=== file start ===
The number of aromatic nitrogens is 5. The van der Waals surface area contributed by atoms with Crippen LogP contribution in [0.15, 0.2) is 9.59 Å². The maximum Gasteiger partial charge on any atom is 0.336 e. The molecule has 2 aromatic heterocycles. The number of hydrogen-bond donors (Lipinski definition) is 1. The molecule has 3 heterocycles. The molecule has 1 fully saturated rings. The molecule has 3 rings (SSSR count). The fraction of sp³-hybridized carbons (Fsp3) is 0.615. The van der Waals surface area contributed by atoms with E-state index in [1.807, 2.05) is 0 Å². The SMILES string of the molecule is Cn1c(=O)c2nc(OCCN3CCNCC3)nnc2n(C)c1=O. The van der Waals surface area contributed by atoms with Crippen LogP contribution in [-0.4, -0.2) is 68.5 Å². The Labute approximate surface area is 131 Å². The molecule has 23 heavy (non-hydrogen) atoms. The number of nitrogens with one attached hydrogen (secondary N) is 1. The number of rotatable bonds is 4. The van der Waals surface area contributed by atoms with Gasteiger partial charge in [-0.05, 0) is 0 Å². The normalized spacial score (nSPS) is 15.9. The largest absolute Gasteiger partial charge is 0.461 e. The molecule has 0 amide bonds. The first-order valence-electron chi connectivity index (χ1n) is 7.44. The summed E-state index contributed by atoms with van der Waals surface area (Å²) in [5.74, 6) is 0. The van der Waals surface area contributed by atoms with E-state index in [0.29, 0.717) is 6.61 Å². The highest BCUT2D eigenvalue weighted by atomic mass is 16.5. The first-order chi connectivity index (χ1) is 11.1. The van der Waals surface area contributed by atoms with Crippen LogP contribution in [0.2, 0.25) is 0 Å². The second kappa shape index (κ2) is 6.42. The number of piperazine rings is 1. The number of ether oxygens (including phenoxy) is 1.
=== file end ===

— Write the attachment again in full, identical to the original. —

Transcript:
The number of aromatic nitrogens is 5. The van der Waals surface area contributed by atoms with Crippen LogP contribution in [0.15, 0.2) is 9.59 Å². The maximum Gasteiger partial charge on any atom is 0.336 e. The molecule has 2 aromatic heterocycles. The number of hydrogen-bond donors (Lipinski definition) is 1. The molecule has 3 heterocycles. The molecule has 1 fully saturated rings. The molecule has 3 rings (SSSR count). The fraction of sp³-hybridized carbons (Fsp3) is 0.615. The van der Waals surface area contributed by atoms with E-state index in [1.807, 2.05) is 0 Å². The SMILES string of the molecule is Cn1c(=O)c2nc(OCCN3CCNCC3)nnc2n(C)c1=O. The van der Waals surface area contributed by atoms with Crippen LogP contribution in [-0.4, -0.2) is 68.5 Å². The Labute approximate surface area is 131 Å². The molecule has 23 heavy (non-hydrogen) atoms. The number of nitrogens with one attached hydrogen (secondary N) is 1. The number of rotatable bonds is 4. The van der Waals surface area contributed by atoms with Gasteiger partial charge in [-0.05, 0) is 0 Å². The normalized spacial score (nSPS) is 15.9. The largest absolute Gasteiger partial charge is 0.461 e. The molecule has 0 amide bonds. The first-order valence-electron chi connectivity index (χ1n) is 7.44. The summed E-state index contributed by atoms with van der Waals surface area (Å²) in [5.74, 6) is 0. The van der Waals surface area contributed by atoms with E-state index in [0.29, 0.717) is 6.61 Å². The highest BCUT2D eigenvalue weighted by atomic mass is 16.5. The first-order chi connectivity index (χ1) is 11.1. The van der Waals surface area contributed by atoms with Crippen LogP contribution in [0.2, 0.25) is 0 Å². The second kappa shape index (κ2) is 6.42. The number of piperazine rings is 1. The number of ether oxygens (including phenoxy) is 1.